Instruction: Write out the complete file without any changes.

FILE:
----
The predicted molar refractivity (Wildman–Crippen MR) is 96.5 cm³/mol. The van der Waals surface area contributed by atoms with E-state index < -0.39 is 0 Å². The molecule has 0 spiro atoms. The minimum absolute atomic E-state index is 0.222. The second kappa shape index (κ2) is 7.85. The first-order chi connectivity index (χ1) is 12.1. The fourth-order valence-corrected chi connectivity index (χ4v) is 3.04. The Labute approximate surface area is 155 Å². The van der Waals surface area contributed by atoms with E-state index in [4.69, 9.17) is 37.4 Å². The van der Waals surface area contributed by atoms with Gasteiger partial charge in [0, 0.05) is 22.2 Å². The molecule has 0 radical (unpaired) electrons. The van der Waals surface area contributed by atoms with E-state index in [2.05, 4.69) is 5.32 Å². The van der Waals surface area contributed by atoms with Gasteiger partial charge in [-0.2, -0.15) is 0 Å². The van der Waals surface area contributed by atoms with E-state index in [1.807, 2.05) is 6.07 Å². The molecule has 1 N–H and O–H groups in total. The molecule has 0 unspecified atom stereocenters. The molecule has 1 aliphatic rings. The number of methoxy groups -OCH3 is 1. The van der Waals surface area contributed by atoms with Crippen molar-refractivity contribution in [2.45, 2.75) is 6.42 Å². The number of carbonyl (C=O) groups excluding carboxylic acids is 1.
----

The predicted molar refractivity (Wildman–Crippen MR) is 96.5 cm³/mol. The van der Waals surface area contributed by atoms with E-state index < -0.39 is 0 Å². The molecule has 0 spiro atoms. The minimum absolute atomic E-state index is 0.222. The second kappa shape index (κ2) is 7.85. The first-order chi connectivity index (χ1) is 12.1. The fourth-order valence-corrected chi connectivity index (χ4v) is 3.04. The Labute approximate surface area is 155 Å². The van der Waals surface area contributed by atoms with E-state index in [4.69, 9.17) is 37.4 Å². The van der Waals surface area contributed by atoms with Gasteiger partial charge in [0, 0.05) is 22.2 Å². The molecule has 0 radical (unpaired) electrons. The van der Waals surface area contributed by atoms with E-state index in [2.05, 4.69) is 5.32 Å². The van der Waals surface area contributed by atoms with Gasteiger partial charge in [-0.2, -0.15) is 0 Å². The van der Waals surface area contributed by atoms with E-state index in [1.807, 2.05) is 6.07 Å². The molecule has 1 N–H and O–H groups in total. The molecule has 0 unspecified atom stereocenters. The molecule has 1 aliphatic rings. The number of methoxy groups -OCH3 is 1. The van der Waals surface area contributed by atoms with Crippen molar-refractivity contribution in [2.45, 2.75) is 6.42 Å². The number of carbonyl (C=O) groups excluding carboxylic acids is 1.